Gears up, clothes off.

Metro USA (Boston) - - WKND - HENRY JANI

2Lo­cals are in for an eye­ful this week­end as the World Naked Bike Ride rolls back into Bos­ton. On Satur­day, par­tic­i­pants will strip down for a 10-mile trek around the city. Or­ga­niz­ers in­vite at­ten­dees to “ride as bare as you dare.”

Ev­ery year, cy­clists around the world ride to­gether in the buff dur­ing the World Naked Bike Ride in hopes of cre­at­ing pos­i­tive so­cial change. The Bos­ton chap­ter, which be­gan eight years ago, will kick off this year’s fes­tiv­i­ties in Ja­maica Plain with bik­ers mak­ing their way to Cam­bridge in just their birth­day suits. Here are some facts to know for any­one in­ter­ested in this

au na­turel so­cial-jus­tice event.

1. De­fend biker’s rights and protest non­re­new­able en­ergy

At first glance, it can be quite easy to la­bel this event an ex­hi­bi­tion­ist ex­per­i­ment or a wacky, in­tim­i­dat­ing af­fair. This, how­ever, is re­ally not the case. “The World Naked Bike Ride started as a protest against oil de­pen­dence and its a great way to high­light the vul­ner­a­bil­ity that cy­clists face ev­ery day on the street,” ex­plains or­ga­nizer El­lyn Thomp­son. She points out that traf­fic in­ci­dents cause many cy­clist deaths each year in Bos­ton, and that rid­ing naked at­tracts more at­ten­tion to the cause while also pro­mot­ing “amaz­ing body pos­i­tiv­ity.”

2. Any­one can ride

Ev­ery­one who rides a bike, from Lance Arm­strong-types to daily com­muters, are wel­come to par­take in the WNBR. Thomp­son says that the event at­tracts all types of peo­ple and means some­thing dif­fer­ent for each in­di­vid­ual. For ex­am­ple, she most prizes the fact that this event is all about avoid­ing body shame, and that they re­ally do look for­ward to see­ing all kinds of dif­fer­ent body types, sizes, gen­ders, col­ors and ages.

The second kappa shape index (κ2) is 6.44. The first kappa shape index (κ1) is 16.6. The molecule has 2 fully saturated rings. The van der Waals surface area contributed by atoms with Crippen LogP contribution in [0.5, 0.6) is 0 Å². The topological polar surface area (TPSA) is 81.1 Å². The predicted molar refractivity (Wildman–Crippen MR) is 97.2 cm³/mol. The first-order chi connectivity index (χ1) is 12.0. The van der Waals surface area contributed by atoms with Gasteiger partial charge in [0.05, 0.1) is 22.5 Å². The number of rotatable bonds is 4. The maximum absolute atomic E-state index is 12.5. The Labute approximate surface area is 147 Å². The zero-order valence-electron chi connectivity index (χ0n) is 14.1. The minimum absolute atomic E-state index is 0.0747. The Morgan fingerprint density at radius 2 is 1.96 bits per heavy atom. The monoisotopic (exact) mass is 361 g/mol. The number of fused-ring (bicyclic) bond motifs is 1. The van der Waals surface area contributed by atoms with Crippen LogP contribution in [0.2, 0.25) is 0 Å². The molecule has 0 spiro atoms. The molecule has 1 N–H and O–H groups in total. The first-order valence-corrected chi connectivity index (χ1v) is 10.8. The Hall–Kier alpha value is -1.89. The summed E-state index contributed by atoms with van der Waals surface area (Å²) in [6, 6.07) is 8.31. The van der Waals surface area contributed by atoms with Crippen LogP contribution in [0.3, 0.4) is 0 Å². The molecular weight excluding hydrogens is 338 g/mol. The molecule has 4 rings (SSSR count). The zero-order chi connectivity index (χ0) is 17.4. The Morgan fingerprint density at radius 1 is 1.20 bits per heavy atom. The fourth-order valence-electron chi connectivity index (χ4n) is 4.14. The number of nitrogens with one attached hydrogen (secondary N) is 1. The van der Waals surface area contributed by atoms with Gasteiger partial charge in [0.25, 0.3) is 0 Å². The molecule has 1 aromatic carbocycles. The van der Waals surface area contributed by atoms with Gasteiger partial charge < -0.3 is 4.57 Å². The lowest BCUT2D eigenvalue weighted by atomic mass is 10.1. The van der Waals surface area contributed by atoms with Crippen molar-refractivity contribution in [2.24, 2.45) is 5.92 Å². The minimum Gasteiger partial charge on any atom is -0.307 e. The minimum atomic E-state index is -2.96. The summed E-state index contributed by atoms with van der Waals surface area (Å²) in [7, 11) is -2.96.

3. You don’t ac­tu­ally have to be naked

WNBR wants to make sure that ev­ery­one knows nu­dity for this event is com­pletely op­tional. “We have ‘as bare as you dare’ as our slo­gan of sorts — there is no pres­sure to be nude,” clar­i­fies Thomp­son. “How­ever, I will say it is to­tally com­fort­able and fun rid­ing naked.” Rid­ers are also en­cour­aged to wear cre­ative cos­tumes that con­ceal their faces if they would pre­fer to re­main anony­mous.

4. Kick off the night with a party

The bike ride this year will be­gin at a pri­vate space in Ja­maica Plain for “dis­rob­ing, body paint, and get­ting to know each other,” ac­cord­ing to Thomp­son. This will start at 6 p.m. and the ex­act lo­ca­tion of this venue will be an­nounced 24 hours in ad­vance of the ride on so­cial me­dia and on the WNBR Bos­ton web­site.

5. Fin­ish off at Flat Top Johnny’s

Af­ter the ride, bik­ers and spec­ta­tors alike are in­vited to Flat Top Johnny’s pool hall and bar for food, re­fresh­ments and fun. Re­plen­ish all those burned calo­ries with a cold glass of Sam Adams lager and a juicy burger.


Join the world­wide move­ment of bik­ing in your birth­day suit.

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